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P046 GP based oximetry as an initial diagnostic test for obstructive sleep apnoea (OSA), outcomes
  1. Kieran Lee and
  2. Ian Smith
  1. Royal Papworth Hospital, Cambridge Biomedical Campus


Introduction For >5 years we have offered a pathway for suspected OSA using a questionnaire and home-oximetry distributed from GP surgeries with interpretation and advice from the sleep centre. We reviewed one year’s activity to see if this ‘off-tariff’ pathway delivers whole-system health economy savings.

Methods Mean ESS and ODI (from home-oximetry) were extracted for referrals on the pathway in 2017–18. Individual charges to the CCG were taken from the hospital finance system. We modelled the cost of home respiratory polygraphy (RP) as an alternative first test, assuming a higher rate of first appointment discharges.

Results We found that 628/5127 (13.3%) of our new referrals came through the GP pathway. The cost to the CCG of each oximetry alone was £99. Patients seen in clinic after oximetry were charged as new patients (£276) and the oximetry became ‘free’. RP was charged at £350 with a follow up appointment at £110 and full polysomnography as an inpatient averaged £762.

228 people (36.3%) were immediate discharges with advice and no clinic appointment (ODI 4, ESS 9.3); 192 started CPAP, 121 after oximetry (ODI 38, ESS 13.5) and 71 after a further sleep test. All discharged patients were given lifestyle advice and invited to seek re-referral if symptoms persisted/deteriorated. The cost with this system to diagnose a person with OSA needing CPAP was £989. An initial RP (modelled with 50% immediate discharges) would have cost £1464 per CPAP starter. The total saving is estimated at £91281 p.a. equivalent to 48% of the current cost.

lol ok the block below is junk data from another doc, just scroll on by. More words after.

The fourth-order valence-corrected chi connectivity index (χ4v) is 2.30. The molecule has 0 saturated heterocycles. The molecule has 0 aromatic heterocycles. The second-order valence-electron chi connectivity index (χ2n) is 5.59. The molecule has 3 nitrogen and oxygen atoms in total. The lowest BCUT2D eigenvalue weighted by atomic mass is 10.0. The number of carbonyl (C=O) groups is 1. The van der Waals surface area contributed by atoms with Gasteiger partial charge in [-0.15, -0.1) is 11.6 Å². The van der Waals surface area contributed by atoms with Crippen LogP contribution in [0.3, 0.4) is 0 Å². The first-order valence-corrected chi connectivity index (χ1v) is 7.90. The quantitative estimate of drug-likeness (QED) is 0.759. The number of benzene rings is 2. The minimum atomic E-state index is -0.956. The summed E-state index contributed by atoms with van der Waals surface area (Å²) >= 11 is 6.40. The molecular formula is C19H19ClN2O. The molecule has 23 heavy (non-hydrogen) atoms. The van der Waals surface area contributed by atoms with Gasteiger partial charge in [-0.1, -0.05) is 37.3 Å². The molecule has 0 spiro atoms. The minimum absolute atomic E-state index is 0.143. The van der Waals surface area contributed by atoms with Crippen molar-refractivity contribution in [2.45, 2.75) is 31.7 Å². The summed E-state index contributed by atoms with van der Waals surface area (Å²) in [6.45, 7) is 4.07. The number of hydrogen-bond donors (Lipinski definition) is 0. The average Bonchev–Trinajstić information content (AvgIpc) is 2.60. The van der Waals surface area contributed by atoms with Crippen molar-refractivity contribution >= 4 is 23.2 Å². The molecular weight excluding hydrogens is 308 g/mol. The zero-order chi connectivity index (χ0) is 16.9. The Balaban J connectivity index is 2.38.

Conclusion Our OSA pathway reduces travel for patients, as more than a third do not need to attend the hospital. Even with conservative assumptions it offers considerable savings to the local health economy reducing the cost to diagnose a patient with significant OSA by almost a third.

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